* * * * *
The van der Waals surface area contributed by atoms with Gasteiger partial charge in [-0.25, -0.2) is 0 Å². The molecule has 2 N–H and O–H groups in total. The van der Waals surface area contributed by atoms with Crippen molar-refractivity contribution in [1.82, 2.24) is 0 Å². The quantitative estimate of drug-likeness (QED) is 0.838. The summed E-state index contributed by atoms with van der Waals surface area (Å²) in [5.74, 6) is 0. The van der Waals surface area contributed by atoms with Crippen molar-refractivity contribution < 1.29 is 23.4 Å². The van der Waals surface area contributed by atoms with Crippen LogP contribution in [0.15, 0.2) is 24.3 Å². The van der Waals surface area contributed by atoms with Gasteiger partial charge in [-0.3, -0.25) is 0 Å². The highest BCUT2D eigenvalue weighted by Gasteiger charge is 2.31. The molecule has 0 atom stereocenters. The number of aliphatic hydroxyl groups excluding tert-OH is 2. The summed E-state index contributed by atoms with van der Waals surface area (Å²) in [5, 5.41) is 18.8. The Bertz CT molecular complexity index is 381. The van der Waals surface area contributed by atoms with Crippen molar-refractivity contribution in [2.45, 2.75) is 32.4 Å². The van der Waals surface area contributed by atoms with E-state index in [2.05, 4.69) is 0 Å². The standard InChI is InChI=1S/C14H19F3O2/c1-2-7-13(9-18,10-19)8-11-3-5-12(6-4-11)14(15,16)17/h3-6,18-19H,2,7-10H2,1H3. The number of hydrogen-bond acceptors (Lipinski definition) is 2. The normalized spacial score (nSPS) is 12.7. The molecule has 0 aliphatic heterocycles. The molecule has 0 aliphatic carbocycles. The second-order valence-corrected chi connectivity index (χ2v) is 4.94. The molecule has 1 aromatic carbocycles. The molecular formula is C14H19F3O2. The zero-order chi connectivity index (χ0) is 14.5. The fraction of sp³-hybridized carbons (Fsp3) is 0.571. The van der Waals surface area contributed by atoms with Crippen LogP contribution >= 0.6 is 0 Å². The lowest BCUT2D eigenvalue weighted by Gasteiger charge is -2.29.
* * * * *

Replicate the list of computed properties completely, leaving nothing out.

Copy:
The van der Waals surface area contributed by atoms with Gasteiger partial charge in [-0.25, -0.2) is 0 Å². The molecule has 2 N–H and O–H groups in total. The van der Waals surface area contributed by atoms with Crippen molar-refractivity contribution in [1.82, 2.24) is 0 Å². The quantitative estimate of drug-likeness (QED) is 0.838. The summed E-state index contributed by atoms with van der Waals surface area (Å²) in [5.74, 6) is 0. The van der Waals surface area contributed by atoms with Crippen molar-refractivity contribution < 1.29 is 23.4 Å². The van der Waals surface area contributed by atoms with Crippen LogP contribution in [0.15, 0.2) is 24.3 Å². The van der Waals surface area contributed by atoms with Gasteiger partial charge in [-0.3, -0.25) is 0 Å². The highest BCUT2D eigenvalue weighted by Gasteiger charge is 2.31. The molecule has 0 atom stereocenters. The number of aliphatic hydroxyl groups excluding tert-OH is 2. The summed E-state index contributed by atoms with van der Waals surface area (Å²) in [5, 5.41) is 18.8. The Bertz CT molecular complexity index is 381. The van der Waals surface area contributed by atoms with Crippen molar-refractivity contribution in [2.45, 2.75) is 32.4 Å². The van der Waals surface area contributed by atoms with E-state index in [2.05, 4.69) is 0 Å². The standard InChI is InChI=1S/C14H19F3O2/c1-2-7-13(9-18,10-19)8-11-3-5-12(6-4-11)14(15,16)17/h3-6,18-19H,2,7-10H2,1H3. The number of hydrogen-bond acceptors (Lipinski definition) is 2. The normalized spacial score (nSPS) is 12.7. The molecule has 0 aliphatic heterocycles. The molecule has 0 aliphatic carbocycles. The second-order valence-corrected chi connectivity index (χ2v) is 4.94. The molecule has 1 aromatic carbocycles. The molecular formula is C14H19F3O2. The zero-order chi connectivity index (χ0) is 14.5. The fraction of sp³-hybridized carbons (Fsp3) is 0.571. The van der Waals surface area contributed by atoms with Crippen LogP contribution >= 0.6 is 0 Å². The lowest BCUT2D eigenvalue weighted by Gasteiger charge is -2.29.